31. Reducing Spam • Reduce the likelihood that a spammer can automatically generate your email address • Control the exposure of your email address so software robots searching the Internet for email addresses cannot easily obtain them. (They search for strings containing “@”) • Use multiple email addresses such as one for your Web site, another to register for access to Web sites, another for shopping accounts, etc New Perspectives on The Internet, Seventh Edition

    32. CAN-SPAM Law • Many US jurisdictions have passed laws that provide penalties for sending spam • The CAN-SPAM Law is the first US federal government effort to legislate controls on spam • Regulates all email messages sent for the primary purpose of advertising or promoting a commercial product or service New Perspectives on The Internet, Seventh Edition

    33. CAN-SPAM Law • According to the CAN-SPAM law, unsolicited email messages must: • Identify the sender • Contain an accurate message subject and a notice that the message is an advertisement or solicitation • Make it possible for the recipient to “opt out” of future mailings within 10 days of receipt of the request • Include the sender’s physical postal address • Prohibit the sender from selling or transferring an email address with an opt out request to any other entity New Perspectives on The Internet, Seventh Edition

    34. CAN-SPAM Law • Each violation is subject to a fine of up to $11,000 • Additional fines are assessed for those who violate one of these provisions and: • Harvest email addresses from Web sites • Send messages to randomly generated addresses • Use automated tools to register for email accounts that are subsequently used to send spam • Relay email messages through a computer or network without the permission of the computer's or network’s owner • Enforcement is a problem because spammers can move their operations from one server to another in minutes New Perspectives on The Internet, Seventh Edition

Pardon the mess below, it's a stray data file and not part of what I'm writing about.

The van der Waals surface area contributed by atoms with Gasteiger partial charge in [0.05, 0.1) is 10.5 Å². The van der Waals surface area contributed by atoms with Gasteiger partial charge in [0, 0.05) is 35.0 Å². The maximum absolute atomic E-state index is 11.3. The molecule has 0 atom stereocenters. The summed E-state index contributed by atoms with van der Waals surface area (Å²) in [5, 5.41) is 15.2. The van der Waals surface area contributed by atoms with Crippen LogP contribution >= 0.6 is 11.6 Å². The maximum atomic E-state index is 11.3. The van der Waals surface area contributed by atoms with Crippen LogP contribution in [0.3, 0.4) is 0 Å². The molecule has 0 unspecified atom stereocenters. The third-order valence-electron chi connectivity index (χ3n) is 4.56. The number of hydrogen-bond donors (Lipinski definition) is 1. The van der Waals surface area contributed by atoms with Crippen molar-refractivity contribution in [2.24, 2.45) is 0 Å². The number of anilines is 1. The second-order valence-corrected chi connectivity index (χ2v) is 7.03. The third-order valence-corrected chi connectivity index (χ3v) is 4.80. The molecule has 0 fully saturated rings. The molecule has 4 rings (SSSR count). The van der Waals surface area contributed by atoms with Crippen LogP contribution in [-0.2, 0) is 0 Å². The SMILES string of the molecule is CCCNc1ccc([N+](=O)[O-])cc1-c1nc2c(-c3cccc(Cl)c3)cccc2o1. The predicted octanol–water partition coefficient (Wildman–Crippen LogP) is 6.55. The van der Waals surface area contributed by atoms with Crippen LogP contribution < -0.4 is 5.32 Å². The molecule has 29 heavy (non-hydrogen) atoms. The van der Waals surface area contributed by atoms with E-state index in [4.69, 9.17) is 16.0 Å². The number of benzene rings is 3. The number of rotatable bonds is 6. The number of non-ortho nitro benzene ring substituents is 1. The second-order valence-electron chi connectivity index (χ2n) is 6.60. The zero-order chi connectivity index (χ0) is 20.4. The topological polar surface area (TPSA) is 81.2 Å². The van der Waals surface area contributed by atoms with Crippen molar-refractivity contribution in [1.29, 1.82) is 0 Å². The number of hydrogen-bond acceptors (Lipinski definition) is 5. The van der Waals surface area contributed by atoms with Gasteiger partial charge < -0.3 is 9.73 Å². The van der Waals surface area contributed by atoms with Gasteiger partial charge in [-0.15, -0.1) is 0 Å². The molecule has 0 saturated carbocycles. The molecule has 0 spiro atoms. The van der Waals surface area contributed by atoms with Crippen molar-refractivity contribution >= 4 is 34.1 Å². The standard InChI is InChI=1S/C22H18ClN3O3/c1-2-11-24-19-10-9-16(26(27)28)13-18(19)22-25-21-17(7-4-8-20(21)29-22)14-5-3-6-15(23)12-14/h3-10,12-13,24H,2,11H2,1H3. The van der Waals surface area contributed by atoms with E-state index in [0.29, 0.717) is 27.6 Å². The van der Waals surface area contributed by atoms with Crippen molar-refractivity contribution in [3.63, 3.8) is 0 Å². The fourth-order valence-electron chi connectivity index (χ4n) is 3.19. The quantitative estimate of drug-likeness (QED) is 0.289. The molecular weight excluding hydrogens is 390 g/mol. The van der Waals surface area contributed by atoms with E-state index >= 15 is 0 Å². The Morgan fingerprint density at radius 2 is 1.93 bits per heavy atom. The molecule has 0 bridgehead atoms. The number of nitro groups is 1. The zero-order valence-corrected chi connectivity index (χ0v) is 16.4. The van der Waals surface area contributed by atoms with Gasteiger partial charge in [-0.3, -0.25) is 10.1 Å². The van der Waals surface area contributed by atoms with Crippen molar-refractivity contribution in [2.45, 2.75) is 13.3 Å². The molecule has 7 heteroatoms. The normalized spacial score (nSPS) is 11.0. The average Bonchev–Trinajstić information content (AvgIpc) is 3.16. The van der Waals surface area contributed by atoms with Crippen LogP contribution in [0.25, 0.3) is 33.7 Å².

35. Microsoft Outlook Express Inbox Window • Outlook Express is the email program installed with Internet Explorer

    36. Microsoft Outlook Express • Folders list: displays a list of folders for receiving, saving, and deleting mail messages • Inbox folder: stores messages you have received • Outbox folder: stores outgoing messages that have not been sent • Sent Items folder: stores copies of messages you have sent New Perspectives on The Internet, Seventh Edition

    37. Microsoft Outlook Express • Deleted Items folder: stores messages you have deleted • Drafts folder: stores messages that you have written but have not sent • Contacts list: contains information about the addresses stored in your address book • Message list: contains summary information for each message that you receive New Perspectives on The Internet, Seventh Edition

    38. You must configure Outlook Express so it will retrieve your mail from your ISP (see instructions on pp 106-107) Configuring Email New Perspectives on The Internet, Seventh Edition

    39. Sending a Message UsingOutlook Express • Click the Create Mail button on the toolbar • Type the recipient’s email address in the To box • Type the email address of any Cc or Bcc recipients in the appropriate boxes • Click the Attach button to attach a file • In the messagebody, type your message • Check your message for spelling and grammatical errors, and then click the Send button New Perspectives on The Internet, Seventh Edition

    40. Sending a Message UsingOutlook Express New Perspectives on The Internet, Seventh Edition

    41. Receiving and Reading a Message (Outlook Express) • If necessary, connect to your ISP • Click the Send/Recv button on the toolbar • Message headers of messages you haven’t opened yet are in bold and with a closed envelope icon next to them in the message list • Click a message in the message list to view it in the preview pane • Messages that you have opened are displayed with an open envelope next to them New Perspectives on The Internet, Seventh Edition